Data dictionaries

Regular expressions are a key part of API definitions that define the format of accepted inputs and outputs among other things. As hardcoding string values rarely makes any sense in API definitions, regular expressions are needed to define how those strings should look like.

However, regular expressions can get complex and it may be difficult to ensure that they are consistently used throughout. Even in a same developer team different developers could write the pattern for the same regular expression in different ways, some of them good, some bad, some possibly even very bad. The more ways to write a pattern, the larger the potential attack surface, as attackers have more options to attempt to exploit.

Data dictionaries allow organization administrators to define a dictionary of formats that should be used in APIs in their organization. This way you can harmonize what formats your APIs accept and consequently increase their security as the stricter data definition quality for input and output data narrows down the attack surface. For developers, this means that they do not have to reinvent the wheel but can check the data dictionaries for formats already in use and use the existing ones.

The screenshot shows the details for the format entry 'date' from the standard data dictionary maintained by 42Crunch.

Standard data dictionary

All organizations get a data dictionary with formats that follow standard patterns, such as date, email, hostname, or IP address. You can add more formats and edit the existing ones, for example, if your company conventions specify using a different date format than the default pattern provided. You cannot delete the standard data dictionary, but you can reset it back to the formats it originally came with.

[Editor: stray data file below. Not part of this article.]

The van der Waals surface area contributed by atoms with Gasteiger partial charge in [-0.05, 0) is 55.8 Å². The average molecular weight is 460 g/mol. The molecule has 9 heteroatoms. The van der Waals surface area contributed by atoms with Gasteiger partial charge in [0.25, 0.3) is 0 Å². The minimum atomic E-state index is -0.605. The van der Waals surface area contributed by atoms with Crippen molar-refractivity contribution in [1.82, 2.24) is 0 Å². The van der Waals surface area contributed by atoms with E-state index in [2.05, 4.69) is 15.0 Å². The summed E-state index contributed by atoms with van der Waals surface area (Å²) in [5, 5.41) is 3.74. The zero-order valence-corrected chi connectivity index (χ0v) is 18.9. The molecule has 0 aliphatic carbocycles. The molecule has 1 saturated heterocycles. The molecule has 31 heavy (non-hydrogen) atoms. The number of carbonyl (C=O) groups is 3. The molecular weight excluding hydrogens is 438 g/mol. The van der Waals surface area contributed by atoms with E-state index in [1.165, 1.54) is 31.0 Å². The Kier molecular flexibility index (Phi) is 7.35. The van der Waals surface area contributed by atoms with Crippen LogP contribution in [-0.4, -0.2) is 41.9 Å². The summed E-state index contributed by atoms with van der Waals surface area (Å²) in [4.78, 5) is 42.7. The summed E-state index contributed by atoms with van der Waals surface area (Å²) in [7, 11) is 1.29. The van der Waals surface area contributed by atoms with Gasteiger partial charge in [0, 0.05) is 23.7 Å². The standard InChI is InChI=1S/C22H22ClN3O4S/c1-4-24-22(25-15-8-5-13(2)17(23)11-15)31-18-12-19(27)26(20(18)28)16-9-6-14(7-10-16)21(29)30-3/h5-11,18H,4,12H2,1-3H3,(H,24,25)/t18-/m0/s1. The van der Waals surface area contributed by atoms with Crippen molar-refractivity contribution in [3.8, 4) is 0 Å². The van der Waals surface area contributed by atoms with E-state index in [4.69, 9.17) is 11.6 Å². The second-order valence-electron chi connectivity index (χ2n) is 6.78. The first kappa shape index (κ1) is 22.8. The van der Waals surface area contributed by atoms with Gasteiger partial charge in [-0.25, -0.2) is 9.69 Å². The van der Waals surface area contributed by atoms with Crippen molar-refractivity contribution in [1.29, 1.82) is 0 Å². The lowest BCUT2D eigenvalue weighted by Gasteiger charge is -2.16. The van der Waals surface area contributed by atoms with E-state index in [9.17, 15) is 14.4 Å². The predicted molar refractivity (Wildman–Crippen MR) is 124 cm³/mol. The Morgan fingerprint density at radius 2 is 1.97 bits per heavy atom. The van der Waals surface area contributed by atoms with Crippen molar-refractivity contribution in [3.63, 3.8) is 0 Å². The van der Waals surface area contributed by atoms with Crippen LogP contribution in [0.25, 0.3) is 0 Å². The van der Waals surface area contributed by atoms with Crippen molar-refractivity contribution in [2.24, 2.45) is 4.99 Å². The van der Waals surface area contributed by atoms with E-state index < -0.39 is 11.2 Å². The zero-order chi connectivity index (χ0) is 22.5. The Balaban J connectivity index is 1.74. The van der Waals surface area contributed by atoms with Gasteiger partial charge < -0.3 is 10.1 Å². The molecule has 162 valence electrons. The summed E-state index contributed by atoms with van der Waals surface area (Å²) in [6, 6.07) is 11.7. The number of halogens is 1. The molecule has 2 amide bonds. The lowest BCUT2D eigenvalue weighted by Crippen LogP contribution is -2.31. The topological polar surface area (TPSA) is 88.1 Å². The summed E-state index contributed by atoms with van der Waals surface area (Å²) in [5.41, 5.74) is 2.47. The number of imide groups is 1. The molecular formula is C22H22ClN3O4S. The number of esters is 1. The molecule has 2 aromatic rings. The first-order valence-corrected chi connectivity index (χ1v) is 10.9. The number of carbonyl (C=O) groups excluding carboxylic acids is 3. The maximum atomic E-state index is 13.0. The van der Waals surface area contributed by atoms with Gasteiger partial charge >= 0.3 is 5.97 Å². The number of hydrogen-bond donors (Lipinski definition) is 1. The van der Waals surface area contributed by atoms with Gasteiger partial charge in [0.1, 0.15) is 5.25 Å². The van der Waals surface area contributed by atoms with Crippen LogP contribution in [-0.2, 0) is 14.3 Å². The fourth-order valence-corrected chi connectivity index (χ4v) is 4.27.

Data dictionaries are not yet available in the free community organization.

In addition to the standard data dictionary, you can add more data dictionaries, for example, to dedicate them to different kinds of formats used in your APIs. This makes it easy for API developers then to find and use the patterns in their API definitions, ensuring that same patterns are consistently used throughout all APIs in your organization.

Types of formats

You can define regular expression patterns for strings and lists of enums in your data dictionaries. The available properties depend on the format type:

Parameter Format type Description
Pattern String

A regular expression for the accepted string pattern

The OpenAPI Specification defines the pattern format as ECMA Script. 42Crunch API Security Platform uses the pattern format PCRE1 compiled with the PCRE_JAVASCRIPT_COMPAT option which uses ECMA Script syntax for constructs where ECMA Script and PCRE would be different, such as the support of \U and \u for unicode.

Example Both An example of how an acceptable value could look.
Min length and max length String The length limitations for accepted string values. These must match length limits defined in the regular expression pattern.
Enum Enum List of allowed enum values (for example, enum1, enum2, enum3).

Both format types also let you define additional details that characterizes the data in question:

  • Sensitivity level: How sensitive is the data in question, from not sensitive at all to critical (defaults to medium).
  • GDPR or PII data: Can the data in question include information that falls under General Data Protection Regulation, or is Personally Identifiable Information.
  • Identifier: Is the data in question an object identifier (for example, UUID, GUID).